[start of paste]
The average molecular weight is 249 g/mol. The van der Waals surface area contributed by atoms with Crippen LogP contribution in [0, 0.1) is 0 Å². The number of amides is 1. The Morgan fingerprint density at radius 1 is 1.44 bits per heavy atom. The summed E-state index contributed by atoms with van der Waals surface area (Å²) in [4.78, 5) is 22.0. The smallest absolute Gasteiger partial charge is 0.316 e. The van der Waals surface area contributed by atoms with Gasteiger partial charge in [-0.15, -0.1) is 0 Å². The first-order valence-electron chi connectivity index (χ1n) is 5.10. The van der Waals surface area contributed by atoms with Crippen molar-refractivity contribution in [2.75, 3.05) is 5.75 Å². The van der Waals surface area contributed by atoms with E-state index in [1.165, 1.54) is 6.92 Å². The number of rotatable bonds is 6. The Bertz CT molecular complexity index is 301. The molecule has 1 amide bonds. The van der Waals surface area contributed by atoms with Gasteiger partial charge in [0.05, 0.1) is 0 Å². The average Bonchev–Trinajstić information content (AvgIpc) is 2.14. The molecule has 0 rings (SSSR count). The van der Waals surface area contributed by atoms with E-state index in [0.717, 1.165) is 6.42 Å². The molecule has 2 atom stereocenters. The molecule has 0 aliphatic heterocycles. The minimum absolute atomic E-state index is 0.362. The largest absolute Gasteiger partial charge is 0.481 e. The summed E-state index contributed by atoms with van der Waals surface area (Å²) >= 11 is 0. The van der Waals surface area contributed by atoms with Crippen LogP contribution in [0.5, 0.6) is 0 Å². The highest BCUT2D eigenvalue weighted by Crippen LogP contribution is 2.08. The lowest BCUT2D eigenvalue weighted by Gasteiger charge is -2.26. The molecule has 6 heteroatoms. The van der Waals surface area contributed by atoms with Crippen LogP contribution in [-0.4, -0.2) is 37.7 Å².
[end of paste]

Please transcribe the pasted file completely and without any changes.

The average molecular weight is 249 g/mol. The van der Waals surface area contributed by atoms with Crippen LogP contribution in [0, 0.1) is 0 Å². The number of amides is 1. The Morgan fingerprint density at radius 1 is 1.44 bits per heavy atom. The summed E-state index contributed by atoms with van der Waals surface area (Å²) in [4.78, 5) is 22.0. The smallest absolute Gasteiger partial charge is 0.316 e. The van der Waals surface area contributed by atoms with Gasteiger partial charge in [-0.15, -0.1) is 0 Å². The first-order valence-electron chi connectivity index (χ1n) is 5.10. The van der Waals surface area contributed by atoms with Crippen molar-refractivity contribution in [2.75, 3.05) is 5.75 Å². The van der Waals surface area contributed by atoms with E-state index in [1.165, 1.54) is 6.92 Å². The number of rotatable bonds is 6. The Bertz CT molecular complexity index is 301. The molecule has 1 amide bonds. The van der Waals surface area contributed by atoms with Gasteiger partial charge in [0.05, 0.1) is 0 Å². The average Bonchev–Trinajstić information content (AvgIpc) is 2.14. The molecule has 0 rings (SSSR count). The van der Waals surface area contributed by atoms with E-state index in [0.717, 1.165) is 6.42 Å². The molecule has 2 atom stereocenters. The molecule has 0 aliphatic heterocycles. The minimum absolute atomic E-state index is 0.362. The largest absolute Gasteiger partial charge is 0.481 e. The summed E-state index contributed by atoms with van der Waals surface area (Å²) >= 11 is 0. The van der Waals surface area contributed by atoms with Crippen LogP contribution in [0.5, 0.6) is 0 Å². The highest BCUT2D eigenvalue weighted by Crippen LogP contribution is 2.08. The lowest BCUT2D eigenvalue weighted by Gasteiger charge is -2.26. The molecule has 6 heteroatoms. The van der Waals surface area contributed by atoms with Crippen LogP contribution in [-0.4, -0.2) is 37.7 Å².